Authors: Andrea Randall
Tags: #Fiction, #Literary, #Romance, #Contemporary
In the Stillness
Without you as my mentor and good friend, this book would still be writhing in the dark recesses of my brain. Having you standing behind me saying, “No, you’re
to write this book,” is the only reason it’s here.
Thank you. For everything.
My soul sister.
Late nights, early mornings, and every time in between—you are there for me.
You get it.
I love you.
I exist. Right?
The blood rolling haphazardly down my left forearm says I do. The blade in my right hand agrees.
Sheryl Crow is so full of shit.
The first cut most certainly is
the deepest. If you started with the deepest, where would you go from there?
I never thought I’d cut again, until I found myself thinking about it. I mean, I’ve thought about it a lot in the time that’s gone by since the last time I did it—the time I thought,
damn this is dumb.
Yeah, I often thought a lot about how crazy that all was. Until I no longer had a choice. Until I found myself rifling through my bathroom cabinets trying to find a clean, sharp blade.
Eric’s been in the lab so much these days that I feel trapped in a hell decorated with playdates and PBS. The release is euphoric. It’s just like the first time, only a little scarier since I know where this road can lead. I don’t think too far down that road as I deliberately carve three lines into my soft, shiny skin. It hurts at first. Like hell. But a second later it’s gone—just gone—and I’m left with a visual reminder for the rest of the day that I’m in control of my pain, anxiety, and fear.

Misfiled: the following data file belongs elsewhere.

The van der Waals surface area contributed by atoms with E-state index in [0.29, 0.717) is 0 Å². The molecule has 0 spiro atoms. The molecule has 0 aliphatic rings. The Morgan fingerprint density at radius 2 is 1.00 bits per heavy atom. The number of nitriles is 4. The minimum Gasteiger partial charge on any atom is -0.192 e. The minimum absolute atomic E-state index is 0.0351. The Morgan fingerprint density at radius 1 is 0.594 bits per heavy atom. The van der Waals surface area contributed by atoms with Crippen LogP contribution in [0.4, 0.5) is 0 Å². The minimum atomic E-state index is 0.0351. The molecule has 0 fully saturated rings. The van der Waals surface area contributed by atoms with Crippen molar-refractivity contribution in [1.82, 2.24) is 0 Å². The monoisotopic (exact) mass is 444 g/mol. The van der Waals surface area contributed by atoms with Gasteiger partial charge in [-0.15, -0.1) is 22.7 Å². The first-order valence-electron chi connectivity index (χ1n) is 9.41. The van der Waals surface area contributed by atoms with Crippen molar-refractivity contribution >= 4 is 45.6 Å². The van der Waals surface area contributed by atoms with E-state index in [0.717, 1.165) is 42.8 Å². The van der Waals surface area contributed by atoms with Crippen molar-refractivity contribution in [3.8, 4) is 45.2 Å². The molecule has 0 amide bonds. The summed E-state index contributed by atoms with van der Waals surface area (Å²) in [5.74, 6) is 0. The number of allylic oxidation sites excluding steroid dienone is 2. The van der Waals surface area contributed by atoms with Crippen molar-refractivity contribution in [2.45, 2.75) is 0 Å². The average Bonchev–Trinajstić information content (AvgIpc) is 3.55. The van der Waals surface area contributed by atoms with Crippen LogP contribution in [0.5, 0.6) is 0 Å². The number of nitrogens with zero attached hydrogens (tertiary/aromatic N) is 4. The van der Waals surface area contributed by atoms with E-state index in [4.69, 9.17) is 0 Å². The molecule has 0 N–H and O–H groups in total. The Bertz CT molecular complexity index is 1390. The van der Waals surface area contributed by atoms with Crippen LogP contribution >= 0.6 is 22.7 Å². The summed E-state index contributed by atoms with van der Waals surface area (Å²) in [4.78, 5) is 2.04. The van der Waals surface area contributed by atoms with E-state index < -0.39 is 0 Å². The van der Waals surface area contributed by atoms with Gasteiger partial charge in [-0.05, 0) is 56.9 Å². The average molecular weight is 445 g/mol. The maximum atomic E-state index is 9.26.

Do I even fucking exist?
Ryker doesn’t exist anymore. I mean, he didn’t come home in a body bag like Lucas did, but he may as well have. They took his soul over there,
and left me with the breathing carcass. Then I left him. He’s married now, supposedly happy.
So am I. Married, that is.
I don’t think about him much anymore—that’s not what this is about. He’s just the first person I ever saw not exist while they were still walking the earth.
Bang! Bang! Bang!
The bathroom door rattles under the force of four-year-old fists.
“Mommy! Ollie pulled my hair!”
They’re. Always. Around.
I sigh, turn on the sink, and address the situation from behind the closed door. “Max, don’t tattle. Oliver, leave your brother
God, is it too much to ask for it to be kindergarten already?
My blood forms a candy cane pattern in the white porcelain sink. I stare at the cat as I wash my arm.
I never wanted to be a mother. My twenty-three-year-old graduate student self happily reminds me of that whenever I’m cleaning yogurt from the boys’ backs. Seriously, their backs. She had enough of my shit and left. Just packed right up and vacated the part of my spirit that mattered—that made me ... me. That’s when my twenty-year-old self started whispering that I could buy ten razors for something like three dollars at Walmart. She’s a crazy bitch, but she’s right. You buy them, bring them home, and break off the little line of safety plastic that prevents you from cutting the hell out of your legs. It really was no different than the last time I bought a bag of generic razors—except this time I had four-year-old twins in the cart.